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(1.) By the internal illumination of the mind, giving a spiritual discerning of divine truth, which the natural man receiveth not, as the apostle says, 1 Cor. ii. 14. and it is called, 2 Cor. iv. 6. a shining into our hearts, to give the light of the knowledge of the glory of God, in the face of Jesus Christ.

(2.) By subduing the obstinate will of man, and so enabling it to yield to a ready, chearful, and universal obedience to the divine commands contained in scripture; and, in particular, inclining it to own Christ's authority, as king of saints; and to say, as converted Paul did, Lord, what wilt thou have me to do? Acts ix. 6.

(3.) He works upon our affections, exciting in us holy desires after God and Christ, and a very high esteem and value for divine truth, and removes all those prejudices which are in our minds against it, opens and enlarges our hearts to receive the word, and comply with all the commands thereof, thus, Acts xvi. 14. The Lord opened the heart of Lydia, that she attended to the things that were spoken of Paul. So David prays, Psal. cxix. 18. compared with v. 5. Open thou mine eyes, that I may behold wondrous things out of thy law. O that my ways were directed to keep thy statutes!

QUEST. III. What is the Word of God?

ANSW. The holy scriptures of the Old and New Testament are the word of God, the only rule of faith and obedience.


N speaking to this answer, we shall consider the several names by which the scripture is set forth with the import thereof, and more particularly that by which it is most known; to wit, the Old and New Testament, and then speak of it as a rule of faith and obedience.

I. There are several names given to the word of God, in Psalm cxix. one of which is found in almost every verse thereof.

It is sometimes called his law, statutes, precepts, commandments, or ordinances, (a) to signify his authority and power to

(a) He who has created all things, with all their relations, and who is the universal Sovereign, has a right to the allegiance of his rational creatures, and they arc under obligation to obey his laws, because it is his will that they should do so. He has connected our interest with our duty, as a motive to obedience, and because he is good; but if we should substitute utility for his authority, and conform to his laws, merely because they are advantageous, we rebel against our Sovereign, and renounce his authority, that we may pursue our own advantage. Virtue is amiable for its intrinsic rectitude. If we choose to practice it merely because beautiful, we please ourselves; and though the excellency of virtue is intended as a motive, and it is well for the man who is charmed by it, yet, if this be the only inducement, he has lost sight of the Divine authority, and his virtue is

demand obedience of his creatures which he does therein, and shews us in what particular instances, and how we are to yield obedience to it.

It is also called his judgments, implying that he is the great Judge of the world, and that he will deal with men in a judicial way, according to their works, as agreeable or disagreeable to this law of his, contained in his word; and, for this reason, it is also called his righteousness, because all that he commands in his word is holy and just, and his service highly rea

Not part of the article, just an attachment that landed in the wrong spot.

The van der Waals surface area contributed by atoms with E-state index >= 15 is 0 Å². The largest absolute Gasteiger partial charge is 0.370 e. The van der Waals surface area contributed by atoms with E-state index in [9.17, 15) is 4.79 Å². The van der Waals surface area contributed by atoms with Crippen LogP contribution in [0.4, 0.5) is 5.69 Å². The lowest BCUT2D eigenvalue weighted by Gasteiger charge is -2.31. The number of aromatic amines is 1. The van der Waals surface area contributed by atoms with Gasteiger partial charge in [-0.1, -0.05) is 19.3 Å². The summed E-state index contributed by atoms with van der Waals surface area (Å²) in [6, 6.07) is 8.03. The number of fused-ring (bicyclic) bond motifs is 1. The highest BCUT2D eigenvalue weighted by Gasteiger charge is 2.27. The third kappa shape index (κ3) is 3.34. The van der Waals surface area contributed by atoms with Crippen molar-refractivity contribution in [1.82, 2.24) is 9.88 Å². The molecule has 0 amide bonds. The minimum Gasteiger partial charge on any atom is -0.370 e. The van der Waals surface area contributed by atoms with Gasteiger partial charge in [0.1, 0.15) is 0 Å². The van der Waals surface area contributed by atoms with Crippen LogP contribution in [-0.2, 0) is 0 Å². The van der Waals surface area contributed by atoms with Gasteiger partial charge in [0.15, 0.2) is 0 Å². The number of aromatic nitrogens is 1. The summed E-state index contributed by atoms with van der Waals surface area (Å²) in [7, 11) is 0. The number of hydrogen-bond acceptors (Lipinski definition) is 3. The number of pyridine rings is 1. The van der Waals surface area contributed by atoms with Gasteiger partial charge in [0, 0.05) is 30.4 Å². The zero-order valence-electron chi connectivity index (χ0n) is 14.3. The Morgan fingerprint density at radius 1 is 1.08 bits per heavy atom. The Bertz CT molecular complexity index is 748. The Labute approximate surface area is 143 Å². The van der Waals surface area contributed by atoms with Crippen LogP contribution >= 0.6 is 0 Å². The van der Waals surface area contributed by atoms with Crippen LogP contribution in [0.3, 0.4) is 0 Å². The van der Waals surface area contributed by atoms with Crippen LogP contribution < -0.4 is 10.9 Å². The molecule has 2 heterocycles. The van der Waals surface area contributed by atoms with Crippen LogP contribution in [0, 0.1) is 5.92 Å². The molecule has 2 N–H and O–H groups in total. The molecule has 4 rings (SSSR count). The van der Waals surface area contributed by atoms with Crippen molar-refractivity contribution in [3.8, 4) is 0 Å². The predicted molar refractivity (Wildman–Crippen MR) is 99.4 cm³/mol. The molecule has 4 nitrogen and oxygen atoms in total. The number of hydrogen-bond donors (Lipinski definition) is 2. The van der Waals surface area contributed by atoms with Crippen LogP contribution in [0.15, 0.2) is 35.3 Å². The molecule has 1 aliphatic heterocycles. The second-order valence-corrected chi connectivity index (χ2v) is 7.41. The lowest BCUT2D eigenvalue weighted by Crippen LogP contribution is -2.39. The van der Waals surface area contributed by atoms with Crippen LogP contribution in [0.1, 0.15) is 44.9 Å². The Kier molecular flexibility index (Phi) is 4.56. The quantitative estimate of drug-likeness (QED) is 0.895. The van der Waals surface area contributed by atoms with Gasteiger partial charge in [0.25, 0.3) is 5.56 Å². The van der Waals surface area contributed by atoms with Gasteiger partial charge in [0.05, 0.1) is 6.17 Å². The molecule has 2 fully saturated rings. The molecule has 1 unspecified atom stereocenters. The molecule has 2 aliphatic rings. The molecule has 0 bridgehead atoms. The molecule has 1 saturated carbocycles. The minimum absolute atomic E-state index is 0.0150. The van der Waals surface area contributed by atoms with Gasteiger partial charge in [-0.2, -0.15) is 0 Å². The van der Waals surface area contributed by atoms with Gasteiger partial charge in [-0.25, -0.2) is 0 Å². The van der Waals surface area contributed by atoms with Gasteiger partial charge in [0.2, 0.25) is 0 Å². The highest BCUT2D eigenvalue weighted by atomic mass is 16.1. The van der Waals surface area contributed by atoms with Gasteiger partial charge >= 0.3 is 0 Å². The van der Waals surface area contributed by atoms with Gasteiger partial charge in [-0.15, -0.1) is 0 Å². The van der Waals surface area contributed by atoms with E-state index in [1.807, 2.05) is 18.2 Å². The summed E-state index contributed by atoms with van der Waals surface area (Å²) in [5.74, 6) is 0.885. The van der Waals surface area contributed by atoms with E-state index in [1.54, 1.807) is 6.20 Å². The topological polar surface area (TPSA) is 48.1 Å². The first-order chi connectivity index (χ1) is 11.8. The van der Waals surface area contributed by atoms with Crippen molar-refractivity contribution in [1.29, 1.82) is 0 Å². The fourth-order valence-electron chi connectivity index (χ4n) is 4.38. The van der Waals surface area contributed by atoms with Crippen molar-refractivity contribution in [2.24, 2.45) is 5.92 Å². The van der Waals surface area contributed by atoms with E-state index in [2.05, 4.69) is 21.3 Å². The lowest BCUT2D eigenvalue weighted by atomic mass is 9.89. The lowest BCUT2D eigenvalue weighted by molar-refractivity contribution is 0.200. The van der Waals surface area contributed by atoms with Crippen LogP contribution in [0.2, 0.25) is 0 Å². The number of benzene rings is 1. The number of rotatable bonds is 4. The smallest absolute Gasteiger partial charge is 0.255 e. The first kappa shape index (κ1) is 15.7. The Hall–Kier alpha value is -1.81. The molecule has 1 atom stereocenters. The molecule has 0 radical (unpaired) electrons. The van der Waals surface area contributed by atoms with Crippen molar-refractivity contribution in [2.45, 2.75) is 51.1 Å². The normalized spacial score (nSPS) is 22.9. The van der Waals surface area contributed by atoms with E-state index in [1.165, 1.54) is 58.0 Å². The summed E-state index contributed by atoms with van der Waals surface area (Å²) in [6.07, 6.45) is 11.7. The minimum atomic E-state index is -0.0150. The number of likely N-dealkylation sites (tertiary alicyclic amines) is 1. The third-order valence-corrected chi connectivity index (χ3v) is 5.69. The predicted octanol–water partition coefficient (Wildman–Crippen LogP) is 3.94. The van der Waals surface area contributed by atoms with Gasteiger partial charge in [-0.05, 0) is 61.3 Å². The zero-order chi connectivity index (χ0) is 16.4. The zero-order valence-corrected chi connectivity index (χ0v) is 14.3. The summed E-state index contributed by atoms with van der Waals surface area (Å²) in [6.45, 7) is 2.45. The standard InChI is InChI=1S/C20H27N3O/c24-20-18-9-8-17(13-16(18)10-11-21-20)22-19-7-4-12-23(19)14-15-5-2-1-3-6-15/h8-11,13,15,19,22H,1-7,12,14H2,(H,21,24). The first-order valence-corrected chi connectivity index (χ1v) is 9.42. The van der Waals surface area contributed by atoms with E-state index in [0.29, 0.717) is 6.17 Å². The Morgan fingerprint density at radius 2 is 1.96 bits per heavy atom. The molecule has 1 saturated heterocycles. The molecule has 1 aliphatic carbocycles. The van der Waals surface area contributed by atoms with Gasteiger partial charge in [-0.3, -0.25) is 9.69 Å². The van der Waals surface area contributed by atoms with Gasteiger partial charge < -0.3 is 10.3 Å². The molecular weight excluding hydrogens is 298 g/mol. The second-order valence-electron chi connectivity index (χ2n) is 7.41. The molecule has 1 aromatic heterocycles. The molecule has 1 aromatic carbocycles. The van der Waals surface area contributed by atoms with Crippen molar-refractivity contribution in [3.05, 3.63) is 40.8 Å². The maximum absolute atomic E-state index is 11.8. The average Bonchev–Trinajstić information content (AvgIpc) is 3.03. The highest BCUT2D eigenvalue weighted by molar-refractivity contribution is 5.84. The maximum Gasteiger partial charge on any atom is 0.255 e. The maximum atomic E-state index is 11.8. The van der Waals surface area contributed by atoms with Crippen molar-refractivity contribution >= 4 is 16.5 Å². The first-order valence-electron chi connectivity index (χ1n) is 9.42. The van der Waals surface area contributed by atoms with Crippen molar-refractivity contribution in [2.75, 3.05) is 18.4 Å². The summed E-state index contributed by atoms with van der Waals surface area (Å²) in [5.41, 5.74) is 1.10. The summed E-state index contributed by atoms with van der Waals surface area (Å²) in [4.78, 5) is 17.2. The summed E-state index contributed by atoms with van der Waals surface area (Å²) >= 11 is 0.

It is also called God's testimonies, as containing the witness, evidence, or record, that he has given to his own perfections, whereby he has demonstrated them to the world. Thus we are said, 2 Cor. iii. 18. To behold, as in a glass, the glory of the Lord.

It is also called his way, as containing a declaration of the glorious works that he has done, both of nature and grace; the various methods of his dealing with men, or the way that they should walk in, which leads to eternal life.

Moreover, it is called, Rom. iii. 2. The oracles of God, to denote that many things contained in it could not have been known by us till he was pleased to reveal them therein. Agree

no obedience to the laws of God. If the obligation of virtue be founded solely on its utility,or beauty, we are at liberty to forego our advantage, or pleasure without guilt, and remorse of conscience will be unaccountable. It is also fit and preper, that we should practice virtue, but this is no more to be substituted for the Divine authority, than the other motives of advantage or pleasure. If it be objected, that the fitness of moral good is eternal, and a rule even to Deity, and so may be deemed a foundation of the obligation of human virtue. It is conceded that the fitness of virtue is eternal, for God is eternal, and has been always holy, and just; in the same manner also the beauty of virtue is eternal; but to suppose these to have existed anterior to thought and action, and to be independent of an eternally and immutably holy God is to indulge the mind in speculations, which, to say the least of them, are groundless. We may as well assign a cause to eternal existence, as to eternal holiness. When the Creator formed the Universe of intelligent creatures, he gave them, with their existence, the various relations and circumstances which sprang up with them: and their obligations with respect to him and his works originated at the same time, and from the same source; which could be no other than the Divine pleasure; and the positive express appointments, which have been since super-added, rest upon the same basis, the will of God.

That we might discern his will and conform to it, he has set before us his own character, which in all things is good. He has given us reason, or active intellectual powers capable of pursuing the truth, and discovering his character, as a rule of our conduct. And because reason is matured by slow degrees, and the advantages for its improvement are unequal, he has given us a sense susceptible of the impressions of good and evil, by which we can distinguish between moral good and evil almost as casily, as by our natural senses we discern the differences between light and darkness, sweetness and bitterness; and thus has he rendered the judgment upon our own actions almost always unavoidable. The light of nature has been confirmed by express revelation; and because the law of nature identifies itself with the written law of God, the obligation of both rests upon the same foundation, the Sovereign will.



ably hereto, the apostle speaks of the great things contained in the gospel, as being hid in God; hid from ages and generations past, but now made manifest to the saints, Eph. iii. 9, Col. i. 26.

Again it is sometimes called the gospel, especially those parts of scripture which contain the glad tidings of salvation by Christ, or the method which God ordained for the taking away the guilt, and subduing the power of sin; and particularly the apostle calls it, The glorious gospel of the blessed God; 1 Tim. i. 11. and the gospel of our salvation. Eph. i. 13.

And, in this answer, it is called the Old and New Testament; that part of it which was written before our Saviour's incarnation, which contains a relation of God's dealings with his church, from the beginning of the world to that time, or a prediction of what should be fulfilled in following ages, is called the Old Testament. The other which contains an account of God's dispensation of grace, from Christ's first to his second coming is called the New.